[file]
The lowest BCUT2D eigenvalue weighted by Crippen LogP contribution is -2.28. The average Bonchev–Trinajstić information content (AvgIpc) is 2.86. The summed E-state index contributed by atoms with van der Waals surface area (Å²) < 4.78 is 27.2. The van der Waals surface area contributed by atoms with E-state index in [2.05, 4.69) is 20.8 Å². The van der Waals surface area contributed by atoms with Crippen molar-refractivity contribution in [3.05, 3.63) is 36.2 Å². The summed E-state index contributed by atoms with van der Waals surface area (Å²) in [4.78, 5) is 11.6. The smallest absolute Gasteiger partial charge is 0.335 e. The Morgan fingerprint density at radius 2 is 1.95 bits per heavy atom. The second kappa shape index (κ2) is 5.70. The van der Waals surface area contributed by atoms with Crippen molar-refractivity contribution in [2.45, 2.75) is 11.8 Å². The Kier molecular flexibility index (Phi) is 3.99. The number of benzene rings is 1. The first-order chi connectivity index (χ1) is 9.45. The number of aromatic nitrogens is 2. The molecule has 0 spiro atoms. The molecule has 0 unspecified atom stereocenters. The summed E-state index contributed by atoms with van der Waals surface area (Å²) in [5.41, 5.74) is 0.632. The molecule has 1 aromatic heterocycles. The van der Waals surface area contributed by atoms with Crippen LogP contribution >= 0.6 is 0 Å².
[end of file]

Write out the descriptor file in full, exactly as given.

The lowest BCUT2D eigenvalue weighted by Crippen LogP contribution is -2.28. The average Bonchev–Trinajstić information content (AvgIpc) is 2.86. The summed E-state index contributed by atoms with van der Waals surface area (Å²) < 4.78 is 27.2. The van der Waals surface area contributed by atoms with E-state index in [2.05, 4.69) is 20.8 Å². The van der Waals surface area contributed by atoms with Crippen molar-refractivity contribution in [3.05, 3.63) is 36.2 Å². The summed E-state index contributed by atoms with van der Waals surface area (Å²) in [4.78, 5) is 11.6. The smallest absolute Gasteiger partial charge is 0.335 e. The Morgan fingerprint density at radius 2 is 1.95 bits per heavy atom. The second kappa shape index (κ2) is 5.70. The van der Waals surface area contributed by atoms with Crippen molar-refractivity contribution in [2.45, 2.75) is 11.8 Å². The Kier molecular flexibility index (Phi) is 3.99. The number of benzene rings is 1. The first-order chi connectivity index (χ1) is 9.45. The number of aromatic nitrogens is 2. The molecule has 0 spiro atoms. The molecule has 0 unspecified atom stereocenters. The summed E-state index contributed by atoms with van der Waals surface area (Å²) in [5.41, 5.74) is 0.632. The molecule has 1 aromatic heterocycles. The van der Waals surface area contributed by atoms with Crippen LogP contribution >= 0.6 is 0 Å².